9 Series That Have Found Their Footing Without Their Creators

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Swirling rumors would have you believe that Hideo Kojima, the man who is synonymous with the Metal Gear series, is set to leave Konami – and the franchise he built – behind following Metal Gear Solid V: The Phantom Pain. To this point, no official confirmation has come from Konami or Kojima aside from the man (once again) stating that the upcoming release will be his final Metal Gear game. When combined with Konami saying that it already has plans in place for a new Metal Gear game amidst all of these rumors, some fans are worried.

Many have speculated that the Metal Gear series would never be the same without the legendary designer. While that may be true, if history is to be believed it doesn’t necessarily mean the end of the franchise. Several well-known series have lived on without their beloved creators at the helm, while others, such as Mega Man, have seen new entries cease.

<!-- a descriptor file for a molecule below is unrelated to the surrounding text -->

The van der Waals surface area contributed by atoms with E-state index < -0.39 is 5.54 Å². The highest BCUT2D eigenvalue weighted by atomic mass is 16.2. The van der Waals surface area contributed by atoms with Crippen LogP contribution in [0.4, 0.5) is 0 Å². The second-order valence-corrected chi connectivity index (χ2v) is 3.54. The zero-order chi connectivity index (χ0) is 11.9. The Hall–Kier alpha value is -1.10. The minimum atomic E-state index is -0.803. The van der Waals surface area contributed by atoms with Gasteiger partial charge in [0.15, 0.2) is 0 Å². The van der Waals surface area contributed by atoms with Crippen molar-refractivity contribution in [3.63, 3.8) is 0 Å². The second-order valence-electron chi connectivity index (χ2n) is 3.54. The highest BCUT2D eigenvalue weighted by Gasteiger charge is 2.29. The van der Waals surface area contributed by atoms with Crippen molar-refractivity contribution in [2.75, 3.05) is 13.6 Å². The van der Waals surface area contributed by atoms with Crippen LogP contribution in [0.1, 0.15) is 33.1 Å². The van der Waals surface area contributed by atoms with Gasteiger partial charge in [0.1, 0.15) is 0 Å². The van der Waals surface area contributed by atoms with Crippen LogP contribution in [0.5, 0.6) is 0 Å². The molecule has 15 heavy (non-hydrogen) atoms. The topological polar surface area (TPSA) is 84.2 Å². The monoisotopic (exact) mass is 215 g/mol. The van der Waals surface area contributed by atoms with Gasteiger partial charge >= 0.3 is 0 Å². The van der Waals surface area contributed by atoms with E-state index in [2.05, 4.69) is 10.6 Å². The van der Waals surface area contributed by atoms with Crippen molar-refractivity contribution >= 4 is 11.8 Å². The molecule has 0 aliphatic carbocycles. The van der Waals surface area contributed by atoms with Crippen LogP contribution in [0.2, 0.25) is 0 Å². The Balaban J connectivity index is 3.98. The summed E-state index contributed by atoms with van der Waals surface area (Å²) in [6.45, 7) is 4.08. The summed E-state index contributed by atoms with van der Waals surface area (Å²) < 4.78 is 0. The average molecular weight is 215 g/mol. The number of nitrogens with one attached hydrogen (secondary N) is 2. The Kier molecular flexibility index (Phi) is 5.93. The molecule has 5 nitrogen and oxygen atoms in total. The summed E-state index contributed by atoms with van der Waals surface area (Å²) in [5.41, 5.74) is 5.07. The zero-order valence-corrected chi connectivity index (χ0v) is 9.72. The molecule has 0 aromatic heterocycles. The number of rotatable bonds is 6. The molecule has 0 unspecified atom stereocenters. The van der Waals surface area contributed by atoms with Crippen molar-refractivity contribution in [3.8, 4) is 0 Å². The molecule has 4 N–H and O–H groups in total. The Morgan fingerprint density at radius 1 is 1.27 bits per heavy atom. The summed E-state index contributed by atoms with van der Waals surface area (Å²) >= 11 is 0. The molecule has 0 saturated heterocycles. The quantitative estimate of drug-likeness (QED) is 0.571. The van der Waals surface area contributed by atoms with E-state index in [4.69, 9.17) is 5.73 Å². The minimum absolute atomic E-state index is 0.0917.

While IPs like Uncharted and Fable have yet to show how they will fare without their respective visionaries, it’s not an untraveled road to be successful following such change. Check out some of our favorite series that have experienced some level of success following the departure of their creators – even if the transitions haven’t been completely bulletproof.

The Pulse – Game Informer's Weekly Top 10 (Mar 23, 2015)

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The Pulse – Game Informer's Weekly Top 10 (Mar 23, 2015)

The Pulse is Game Informer's weekly ranking of the hottest games according to our team. Each Monday we tally up the games with the biggest buzz based on number of editors playing and the time they put into them.

The big shock for this week is the removal of Monster Hunter 4 Ultimate. Support for this handheld title dried up, and doesn’t sound like it’s coming back any time soon. The only staffer still going strong in it is graphic designer Laleh Azarshin. She says she has logged over 200 hours into the game.Although multiplayer-focused games like Battlefield Hardline, Helldivers, and Destiny were played extensively, most of our staffers gravitated toward single-player experiences last week. Almost every staffer has gotten his or her hands on Ori and the Blind Forest now, and the episodic games like Life is Strange and Game of Thrones continue to be big draws for the staff.